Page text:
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Estonian Elegance
January/February 2016

Paul Keres on a 1991 USSR stamp: He was regarded with suspicion by the Soviet Chess Federation, but left a legacy of powerful, elegant play


This year will see Magnus Carlsen defend his world title for the second time — against a challenger yet to be decided. Yet the New Year, or more precisely, January 7, marks the centenary of perhaps the most unlucky of all those who have been near the pinnacle of world championship chess: Paul Keres. Estonia is holding a year-long international festival to mark the 100th anniversary of its native son’s birth: he is a national hero there, with monuments put up to him, streets named after him — and his image even appeared on the first banknotes issued by Estonia after it finally regained its independence from the Soviet Union in 1991.   

Yet Keres never witnessed any of this: he died of a heart attack at the age of 59 in 1975. In his prime, Keres played chess of sheer wonder, his best games as close to aesthetic perfection as one can imagine. He sprang to the world’s attention when, at the age of 19, he played top board for Estonia in the 1935 Chess Olympiad, not so many years after having picked up the game from his elder brother, Harald — a physicist who later achieved an eminence of his own as “the father of Estonian relativistic gravitation theory”.

Coming from an academic family, it was hardly surprising that Paul should have interrupted his chess career to complete a degree in mathematics but thereafter his talent could not be denied its natural outlet: after he came first, on tie-breaks, in the great AVRO tournament of 1938 ahead of all the world’s strongest players (including Alekhine, Capablanca and Botvinnik) Keres was declared the official challenger for Alekhine’s world title.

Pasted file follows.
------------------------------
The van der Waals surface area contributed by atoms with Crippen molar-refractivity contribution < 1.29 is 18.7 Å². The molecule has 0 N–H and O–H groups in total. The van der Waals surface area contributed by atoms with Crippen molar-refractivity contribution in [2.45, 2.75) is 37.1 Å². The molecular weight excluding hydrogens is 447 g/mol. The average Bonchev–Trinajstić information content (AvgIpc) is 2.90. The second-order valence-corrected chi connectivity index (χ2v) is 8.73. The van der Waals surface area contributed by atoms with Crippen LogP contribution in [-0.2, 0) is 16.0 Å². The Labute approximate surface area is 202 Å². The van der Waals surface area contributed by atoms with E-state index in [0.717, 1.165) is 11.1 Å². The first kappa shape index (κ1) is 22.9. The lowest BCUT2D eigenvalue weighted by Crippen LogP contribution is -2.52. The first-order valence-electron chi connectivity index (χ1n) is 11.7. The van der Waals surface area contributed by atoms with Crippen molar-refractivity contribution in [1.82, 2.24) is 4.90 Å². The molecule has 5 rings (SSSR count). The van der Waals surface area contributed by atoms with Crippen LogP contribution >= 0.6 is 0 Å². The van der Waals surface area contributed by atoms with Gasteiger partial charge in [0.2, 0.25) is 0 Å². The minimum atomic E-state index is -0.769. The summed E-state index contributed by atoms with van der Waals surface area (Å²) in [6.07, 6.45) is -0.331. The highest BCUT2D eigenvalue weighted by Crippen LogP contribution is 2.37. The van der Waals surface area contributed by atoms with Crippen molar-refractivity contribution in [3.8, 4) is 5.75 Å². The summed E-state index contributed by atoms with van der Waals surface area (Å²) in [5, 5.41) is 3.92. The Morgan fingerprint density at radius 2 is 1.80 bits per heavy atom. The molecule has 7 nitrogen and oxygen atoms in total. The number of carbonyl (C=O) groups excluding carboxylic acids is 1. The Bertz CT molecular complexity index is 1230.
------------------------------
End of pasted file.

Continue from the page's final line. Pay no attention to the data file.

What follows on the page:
Yet the outbreak of war had the incidental effect of burying that opportunity. Infinitely worse for Keres and his fellow-countrymen, Estonia (which had been independent between the two world wars) was between 1940 and 1944 successively occupied by the Soviets, the Nazis, and then the USSR again. In 1942 Keres played in several tournaments, including ones in Munich and Salzburg, organised by Ehrhardt Post of the Nazis’ Grossdeutscher Schachbund. When the Soviets reoccupied Estonia in 1944, Keres unsuccessfully attempted to flee to the West: thereafter he was regarded with intense suspicion by the commissars who ran the Soviet Chess Federation.

Indeed, it has been widely suggested that in the 1948 tournament, arranged to find a successor world champion to Alekhine (who had died in 1946), the Soviet authorities made Keres throw his games to the eventual winner, Mikhail Botvinnik. There is no concrete evidence for that, however: the truth is that Stalin’s favourite player — which Botvinnik had been, despite his Jewish origins — was simply a more formidable competitor. And although Keres had the almost unendurable experience of finishing second in no fewer than three subsequent world championship cycles to find a challenger to Botvinnik, this only confirmed that his psychological toughness was less than that of some opponents who lacked the Estonian’s creativity. Still, they never earned an artistic tribute from Capablanca. In 1939 that greatest of all chess geniuses declared about Keres: “His sense of fantasy is enormous, his imagination fiery.”

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